Pseudotsuga There are 6 to 8 species of coniferous trees within this genus in the family Pinaceae. All are evergreen forest trees from western North America, Mexico, Taiwan, Japan and China. They are major timber trees used for power poles, railway sleepers, plywood and wood pulp and are also a source of Oregon balsam. Some trees reach 300 ft (90 m) in height in their native habitat, but this is rare in cultivation. The foliage and cones are frequently used as Christmas decorations, as the foliage sheds its needles less readily than other species traditionally used as Christmas trees. The linear leaves grow radially on the shoots. The female cones have 3-pronged bract scales protruding from between the cone scales; the cylindrical male cones are smaller. CULTIVATION: These hardy trees prefer colder climates and will grow in any well-drained soil in full sun. Propagate the species from seed in spring, or graft cultivars in late winter.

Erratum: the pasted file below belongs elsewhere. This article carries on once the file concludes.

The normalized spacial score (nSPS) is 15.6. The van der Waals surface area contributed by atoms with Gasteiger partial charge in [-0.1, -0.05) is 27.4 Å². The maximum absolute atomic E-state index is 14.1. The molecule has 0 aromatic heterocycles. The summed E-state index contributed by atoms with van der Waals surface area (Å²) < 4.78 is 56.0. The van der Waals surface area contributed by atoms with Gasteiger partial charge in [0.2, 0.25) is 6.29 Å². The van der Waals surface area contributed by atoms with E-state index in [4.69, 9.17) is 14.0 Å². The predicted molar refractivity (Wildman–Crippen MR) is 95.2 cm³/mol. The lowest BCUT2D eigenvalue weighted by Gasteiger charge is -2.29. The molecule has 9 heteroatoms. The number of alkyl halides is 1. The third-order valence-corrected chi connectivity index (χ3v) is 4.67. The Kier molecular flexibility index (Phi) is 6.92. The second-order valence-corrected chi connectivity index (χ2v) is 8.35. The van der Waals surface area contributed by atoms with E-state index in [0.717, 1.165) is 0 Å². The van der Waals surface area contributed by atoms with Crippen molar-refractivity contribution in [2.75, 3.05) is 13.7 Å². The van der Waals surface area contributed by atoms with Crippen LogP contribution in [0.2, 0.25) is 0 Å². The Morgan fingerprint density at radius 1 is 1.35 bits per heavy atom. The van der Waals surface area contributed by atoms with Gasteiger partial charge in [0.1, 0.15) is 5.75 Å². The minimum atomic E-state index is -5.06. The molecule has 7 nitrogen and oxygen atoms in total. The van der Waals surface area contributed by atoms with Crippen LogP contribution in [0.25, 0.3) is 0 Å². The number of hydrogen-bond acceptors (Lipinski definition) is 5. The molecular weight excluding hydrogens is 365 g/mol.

Tsuga There are 10 or 11 species of evergreen, monoecious, coniferous trees native to North America and Asia in this genus of the Pinaceae family. It grows in mountainous areas in its southern distribution, and in wet cool coastal areas and plains in the north. Most young trees are shade tolerant, as they naturally grow in dark forests where they make up a considerable proportion of the understory. They have flattened linear leaves with whitish silver bands on the undersides. The female cones become pendent as they ripen and drop off in the second year. Grown mainly for its timber and ornamental cultivars, it is also known for a refreshing medicinal tea made by the Native Americans in eastern Canada from the bark and twigs. The name hemlock spruce has no connection with the umbellifer of the same name, and these conifers are not poisonous. CULTIVATION: Tsuga grows in humus-rich, slightly acid, neutral to marginally alkaline soil in shade to full sun. All species need moist well-drained soil, and shelter from cold winds. In poor dry soil these plants make weedy specimens. Propagate by sowing seed in containers in an area protected from winter frosts or by rooting half-hardened cuttings in late summer to autumn.